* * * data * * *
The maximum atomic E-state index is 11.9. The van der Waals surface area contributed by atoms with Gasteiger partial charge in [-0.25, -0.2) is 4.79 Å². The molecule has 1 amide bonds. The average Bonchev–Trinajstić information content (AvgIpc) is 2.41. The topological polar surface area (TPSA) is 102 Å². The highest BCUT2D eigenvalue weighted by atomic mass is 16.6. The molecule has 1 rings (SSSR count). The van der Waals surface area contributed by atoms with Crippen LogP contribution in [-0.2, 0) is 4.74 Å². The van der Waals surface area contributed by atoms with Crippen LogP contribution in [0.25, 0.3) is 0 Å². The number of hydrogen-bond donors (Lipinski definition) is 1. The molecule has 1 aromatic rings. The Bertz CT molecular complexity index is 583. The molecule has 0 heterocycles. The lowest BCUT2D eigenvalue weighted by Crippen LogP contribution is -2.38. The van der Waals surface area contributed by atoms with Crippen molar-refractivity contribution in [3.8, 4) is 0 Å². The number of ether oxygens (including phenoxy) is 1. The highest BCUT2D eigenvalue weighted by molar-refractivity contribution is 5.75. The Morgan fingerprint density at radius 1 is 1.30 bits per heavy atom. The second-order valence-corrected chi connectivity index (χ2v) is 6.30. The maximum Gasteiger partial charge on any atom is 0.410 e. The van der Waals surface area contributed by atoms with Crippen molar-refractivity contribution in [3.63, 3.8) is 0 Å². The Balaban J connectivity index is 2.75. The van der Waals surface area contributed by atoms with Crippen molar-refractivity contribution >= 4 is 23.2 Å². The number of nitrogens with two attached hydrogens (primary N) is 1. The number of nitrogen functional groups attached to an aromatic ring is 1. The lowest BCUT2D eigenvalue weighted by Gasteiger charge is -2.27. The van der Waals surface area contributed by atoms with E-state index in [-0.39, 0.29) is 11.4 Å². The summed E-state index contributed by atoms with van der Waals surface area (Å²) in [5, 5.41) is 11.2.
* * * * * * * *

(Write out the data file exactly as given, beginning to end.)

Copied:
The maximum atomic E-state index is 11.9. The van der Waals surface area contributed by atoms with Gasteiger partial charge in [-0.25, -0.2) is 4.79 Å². The molecule has 1 amide bonds. The average Bonchev–Trinajstić information content (AvgIpc) is 2.41. The topological polar surface area (TPSA) is 102 Å². The highest BCUT2D eigenvalue weighted by atomic mass is 16.6. The molecule has 1 rings (SSSR count). The van der Waals surface area contributed by atoms with Crippen LogP contribution in [-0.2, 0) is 4.74 Å². The van der Waals surface area contributed by atoms with Crippen LogP contribution in [0.25, 0.3) is 0 Å². The number of hydrogen-bond donors (Lipinski definition) is 1. The molecule has 1 aromatic rings. The Bertz CT molecular complexity index is 583. The molecule has 0 heterocycles. The lowest BCUT2D eigenvalue weighted by Crippen LogP contribution is -2.38. The van der Waals surface area contributed by atoms with Crippen molar-refractivity contribution in [3.8, 4) is 0 Å². The number of ether oxygens (including phenoxy) is 1. The highest BCUT2D eigenvalue weighted by molar-refractivity contribution is 5.75. The Morgan fingerprint density at radius 1 is 1.30 bits per heavy atom. The second-order valence-corrected chi connectivity index (χ2v) is 6.30. The maximum Gasteiger partial charge on any atom is 0.410 e. The van der Waals surface area contributed by atoms with Crippen molar-refractivity contribution in [3.63, 3.8) is 0 Å². The Balaban J connectivity index is 2.75. The van der Waals surface area contributed by atoms with Crippen molar-refractivity contribution >= 4 is 23.2 Å². The number of nitrogens with two attached hydrogens (primary N) is 1. The number of nitrogen functional groups attached to an aromatic ring is 1. The lowest BCUT2D eigenvalue weighted by Gasteiger charge is -2.27. The van der Waals surface area contributed by atoms with E-state index in [-0.39, 0.29) is 11.4 Å². The summed E-state index contributed by atoms with van der Waals surface area (Å²) in [5, 5.41) is 11.2.